A day after Vanguard announced the liquidation of two municipal money market funds, it has converted its Prime Money Market to a Cash Reserves Federal Money Market fund, making it more accessible to retail investors.
(Related: Vanguard to Liquidate 2 Money Market Funds)
The Vanguard Prime Money Market Fund change, announced in late August, drops the minimum for more than 1 million Prime fund investors from $5 million to $3,000 and the fees they pay from 16 basis points to 10 basis points.
The changes being made by Vanguard are just the latest in a series of shifts affecting money market funds more broadly due to near-zero short-term rates in the U.S., which the Federal Reserve expects to maintain through the end of 2023.
Yields are so low that fund companies have to subsidize costs or close funds, according to Daniel Wiener, chairman of Adviser Investments and senior editor of The Independent Adviser for Vanguard Investors. He describes the situation as “a perfect storm that will continue to lead to fund closures.”
Indeed, in August Fidelity Investments liquidated two institutional prime money market funds — Fidelity Investments Money Market Prime Money Market Portfolio and Fidelity Investments Money Market Prime Reserves Portfolio — and Northern Trust liquidated its Northern Institutional Prime Obligations Portfolio in July.
Fidelity said it was seeing “declining investor interest in institutional prime money market funds and increased investor interest in government and retail money market funds” due to “regulatory changes enacted several years ago requiring institutional prime money market funds to transact at a floating or variable net asset value (NAV), which allowed fund boards the option to temporarily impose redemption restrictions during times of market stress.”
Vanguard Chief Investment Officer Greg Davis said, “The rewards of even the most conservatively managed prime funds are no longer worth the risk.”
The situation in the muni market space is different from that of prime funds.
Vanguard cited the supply shortage of “certain types of municipal securities in Pennsylvania and New Jersey” for its decision to liquidate the funds, but Peter Crane, president of Crane Data, which monitors the money market and mutual fund and banks savings market, says the decision may have more to do with the nature of the muni money market universe — “the smallest and most expensive money market funds to run with limited audience” and Vanguard’s own structure.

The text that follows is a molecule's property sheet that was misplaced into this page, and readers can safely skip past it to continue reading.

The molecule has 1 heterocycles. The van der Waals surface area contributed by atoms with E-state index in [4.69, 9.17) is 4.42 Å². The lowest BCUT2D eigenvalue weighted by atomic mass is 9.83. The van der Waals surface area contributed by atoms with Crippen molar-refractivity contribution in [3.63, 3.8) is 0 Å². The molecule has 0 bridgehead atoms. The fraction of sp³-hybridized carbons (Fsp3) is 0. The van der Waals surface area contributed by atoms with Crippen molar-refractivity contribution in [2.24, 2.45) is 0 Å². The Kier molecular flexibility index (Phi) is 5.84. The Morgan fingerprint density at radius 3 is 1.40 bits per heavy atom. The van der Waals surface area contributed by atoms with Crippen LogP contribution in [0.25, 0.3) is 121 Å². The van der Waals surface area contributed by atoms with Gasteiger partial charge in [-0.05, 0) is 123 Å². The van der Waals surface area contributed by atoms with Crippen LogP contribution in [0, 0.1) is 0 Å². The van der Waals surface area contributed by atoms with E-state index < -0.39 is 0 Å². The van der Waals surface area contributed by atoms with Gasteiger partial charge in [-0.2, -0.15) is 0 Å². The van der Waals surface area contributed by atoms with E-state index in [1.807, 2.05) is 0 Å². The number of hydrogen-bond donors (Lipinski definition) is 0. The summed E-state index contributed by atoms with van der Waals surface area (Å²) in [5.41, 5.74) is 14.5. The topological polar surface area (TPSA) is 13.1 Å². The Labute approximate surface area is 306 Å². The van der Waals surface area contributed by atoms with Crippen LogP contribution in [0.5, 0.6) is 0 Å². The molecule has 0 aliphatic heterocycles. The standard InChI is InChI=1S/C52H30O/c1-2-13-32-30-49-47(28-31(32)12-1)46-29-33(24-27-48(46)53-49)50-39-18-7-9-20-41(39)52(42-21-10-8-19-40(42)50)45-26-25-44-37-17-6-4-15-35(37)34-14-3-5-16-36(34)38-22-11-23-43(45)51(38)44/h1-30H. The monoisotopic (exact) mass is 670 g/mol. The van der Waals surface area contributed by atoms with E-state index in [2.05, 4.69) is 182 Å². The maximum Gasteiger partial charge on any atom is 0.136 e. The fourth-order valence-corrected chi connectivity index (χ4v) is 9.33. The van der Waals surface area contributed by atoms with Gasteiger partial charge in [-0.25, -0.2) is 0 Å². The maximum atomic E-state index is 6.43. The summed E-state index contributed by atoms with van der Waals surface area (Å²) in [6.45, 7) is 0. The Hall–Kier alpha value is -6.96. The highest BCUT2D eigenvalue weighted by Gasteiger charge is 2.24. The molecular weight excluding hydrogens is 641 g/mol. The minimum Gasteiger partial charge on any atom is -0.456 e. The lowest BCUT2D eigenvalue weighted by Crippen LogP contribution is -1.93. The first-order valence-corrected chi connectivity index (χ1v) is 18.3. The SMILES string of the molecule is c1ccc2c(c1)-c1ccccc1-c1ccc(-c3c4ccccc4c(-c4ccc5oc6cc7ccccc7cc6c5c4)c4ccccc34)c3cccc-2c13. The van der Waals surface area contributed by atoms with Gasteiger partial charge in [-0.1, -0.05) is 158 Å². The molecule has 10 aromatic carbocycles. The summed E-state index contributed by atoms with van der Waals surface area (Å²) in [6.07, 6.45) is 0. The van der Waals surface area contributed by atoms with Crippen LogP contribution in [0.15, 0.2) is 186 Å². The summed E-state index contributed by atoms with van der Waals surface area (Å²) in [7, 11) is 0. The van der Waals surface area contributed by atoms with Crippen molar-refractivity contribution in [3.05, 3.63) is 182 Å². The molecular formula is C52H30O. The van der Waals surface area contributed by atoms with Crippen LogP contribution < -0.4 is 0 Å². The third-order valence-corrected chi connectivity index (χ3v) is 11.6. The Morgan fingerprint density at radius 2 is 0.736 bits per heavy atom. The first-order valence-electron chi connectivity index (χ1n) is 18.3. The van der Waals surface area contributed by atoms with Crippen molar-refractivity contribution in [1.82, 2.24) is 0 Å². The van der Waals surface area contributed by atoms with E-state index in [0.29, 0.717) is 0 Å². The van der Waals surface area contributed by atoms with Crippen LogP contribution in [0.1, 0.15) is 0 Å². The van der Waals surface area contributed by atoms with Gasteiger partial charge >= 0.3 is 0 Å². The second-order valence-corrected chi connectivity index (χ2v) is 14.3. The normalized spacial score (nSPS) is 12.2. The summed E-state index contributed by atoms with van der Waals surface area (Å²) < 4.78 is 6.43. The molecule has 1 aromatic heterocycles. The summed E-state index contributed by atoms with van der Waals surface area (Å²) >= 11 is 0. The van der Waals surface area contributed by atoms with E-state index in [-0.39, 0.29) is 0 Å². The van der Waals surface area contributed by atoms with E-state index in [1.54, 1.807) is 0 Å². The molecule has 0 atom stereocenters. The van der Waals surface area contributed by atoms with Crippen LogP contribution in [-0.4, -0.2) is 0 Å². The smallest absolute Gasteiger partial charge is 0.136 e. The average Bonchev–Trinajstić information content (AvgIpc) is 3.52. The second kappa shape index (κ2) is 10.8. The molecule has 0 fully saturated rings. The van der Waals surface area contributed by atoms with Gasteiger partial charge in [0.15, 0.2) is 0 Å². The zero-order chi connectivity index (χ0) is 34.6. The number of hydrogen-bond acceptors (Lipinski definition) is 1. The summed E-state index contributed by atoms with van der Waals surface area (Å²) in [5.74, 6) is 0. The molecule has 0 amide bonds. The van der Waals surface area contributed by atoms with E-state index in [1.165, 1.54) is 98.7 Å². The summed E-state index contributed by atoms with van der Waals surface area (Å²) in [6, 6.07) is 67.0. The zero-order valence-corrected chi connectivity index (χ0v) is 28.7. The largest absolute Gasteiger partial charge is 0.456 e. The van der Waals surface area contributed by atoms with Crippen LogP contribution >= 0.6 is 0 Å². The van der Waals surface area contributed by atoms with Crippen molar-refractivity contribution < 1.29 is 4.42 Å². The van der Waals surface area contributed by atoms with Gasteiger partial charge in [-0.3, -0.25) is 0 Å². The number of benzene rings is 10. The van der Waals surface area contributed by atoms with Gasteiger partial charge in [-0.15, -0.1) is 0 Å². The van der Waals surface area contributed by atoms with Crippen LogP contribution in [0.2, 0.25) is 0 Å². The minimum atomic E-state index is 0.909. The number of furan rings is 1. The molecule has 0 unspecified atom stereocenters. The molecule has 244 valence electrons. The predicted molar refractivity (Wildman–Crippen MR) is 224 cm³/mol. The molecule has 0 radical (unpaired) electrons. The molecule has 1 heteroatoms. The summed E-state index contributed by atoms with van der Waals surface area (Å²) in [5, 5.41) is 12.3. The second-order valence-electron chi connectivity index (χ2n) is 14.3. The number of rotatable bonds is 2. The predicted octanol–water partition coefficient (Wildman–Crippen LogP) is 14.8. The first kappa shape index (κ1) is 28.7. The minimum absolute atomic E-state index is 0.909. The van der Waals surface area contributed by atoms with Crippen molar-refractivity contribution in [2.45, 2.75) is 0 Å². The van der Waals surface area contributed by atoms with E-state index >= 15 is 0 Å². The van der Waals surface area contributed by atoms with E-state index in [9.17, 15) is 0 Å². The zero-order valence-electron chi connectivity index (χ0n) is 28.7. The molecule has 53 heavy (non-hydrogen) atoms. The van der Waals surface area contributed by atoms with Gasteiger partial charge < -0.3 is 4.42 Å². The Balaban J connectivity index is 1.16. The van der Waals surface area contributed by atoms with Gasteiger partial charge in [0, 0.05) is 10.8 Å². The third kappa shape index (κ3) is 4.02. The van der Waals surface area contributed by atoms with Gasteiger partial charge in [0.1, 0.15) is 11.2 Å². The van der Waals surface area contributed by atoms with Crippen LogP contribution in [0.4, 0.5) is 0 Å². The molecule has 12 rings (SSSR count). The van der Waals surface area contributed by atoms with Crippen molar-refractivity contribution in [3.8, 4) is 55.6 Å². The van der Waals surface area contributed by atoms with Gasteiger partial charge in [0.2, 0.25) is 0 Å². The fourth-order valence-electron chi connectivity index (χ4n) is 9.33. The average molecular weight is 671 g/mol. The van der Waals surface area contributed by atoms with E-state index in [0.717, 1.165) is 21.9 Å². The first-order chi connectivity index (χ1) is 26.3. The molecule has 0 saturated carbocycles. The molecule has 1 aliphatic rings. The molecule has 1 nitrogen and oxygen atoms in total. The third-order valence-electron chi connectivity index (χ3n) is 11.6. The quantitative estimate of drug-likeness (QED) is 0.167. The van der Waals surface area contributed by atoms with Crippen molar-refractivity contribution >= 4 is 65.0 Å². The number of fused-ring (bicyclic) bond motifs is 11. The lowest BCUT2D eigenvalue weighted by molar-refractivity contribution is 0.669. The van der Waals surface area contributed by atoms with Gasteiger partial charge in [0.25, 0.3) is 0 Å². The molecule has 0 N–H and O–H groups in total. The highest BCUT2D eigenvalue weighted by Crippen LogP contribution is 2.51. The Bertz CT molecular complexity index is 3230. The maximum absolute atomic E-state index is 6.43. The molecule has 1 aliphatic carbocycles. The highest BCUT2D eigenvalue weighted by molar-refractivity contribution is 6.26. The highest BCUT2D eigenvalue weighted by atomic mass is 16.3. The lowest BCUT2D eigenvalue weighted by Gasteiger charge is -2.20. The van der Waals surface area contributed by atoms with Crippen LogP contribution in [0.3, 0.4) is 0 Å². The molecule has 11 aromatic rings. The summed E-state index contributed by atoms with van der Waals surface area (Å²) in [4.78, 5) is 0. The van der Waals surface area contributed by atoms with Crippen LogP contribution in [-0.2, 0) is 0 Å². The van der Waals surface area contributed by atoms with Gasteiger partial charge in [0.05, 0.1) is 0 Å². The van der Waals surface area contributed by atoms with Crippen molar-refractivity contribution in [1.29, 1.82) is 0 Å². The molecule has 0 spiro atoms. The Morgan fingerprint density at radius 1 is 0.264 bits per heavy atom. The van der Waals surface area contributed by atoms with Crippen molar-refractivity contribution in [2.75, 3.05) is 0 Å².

“Vanguard doesn’t have the flexibility that other for-profit companies have in cross-subsidizing its products” because its funds are owned by their investors, says Crane. Other fund companies have the ability to waive fees for money market funds as a result of low yields and subsidize those fees with money earned from their other funds.
“It makes sense for Vanguard to get out of a less popular higher cost segment, like money market funds,” says Crane.
Other fund companies are also liquidating muni money market funds, including Federated Investors and Dreyfus, owned by BNY Mellon.
The tax exemption for the interest earned from these funds is also worth far less in a near-zero rate market — “a worthless investment when there is no income,” says Crane. “What’s the advantage?”
Crane expects to see more consolidation in the money market space, especially in muni market and prime market space because “rates are so low funds can only charge half what they normally do.’’
So does Greg McBride, chief financial analyst, for Bankrate.com. He suggests that investors consider government money market funds and online savings accounts as alternatives to muni money market and prime money market funds if they want highly liquid funds.
“If you want to leave money in a brokerage or mutual fund account that is liquid and can be invested at a moment’s notice, then a government money fund is a suitable alternative,” says McBride. “If this is your emergency fund or money that will be on the sidelines a bit longer, look to an online savings account, which offer yields 10 times what you’re getting on most money funds, are fully liquid, and protected by federal deposit insurance.”
Money market funds in today’s market should be considered “a return of my money not a return on my money,” says Wiener.
At the same time, investors may be confused by the growing liquidations and consolidations among money market funds, especially if they have check-writing ability in their existing fund, says Wiener, noting that Vanguard’s money market funds don’t have that ability. He cautions advisors to make sure those clients get new checks in their new money market funds.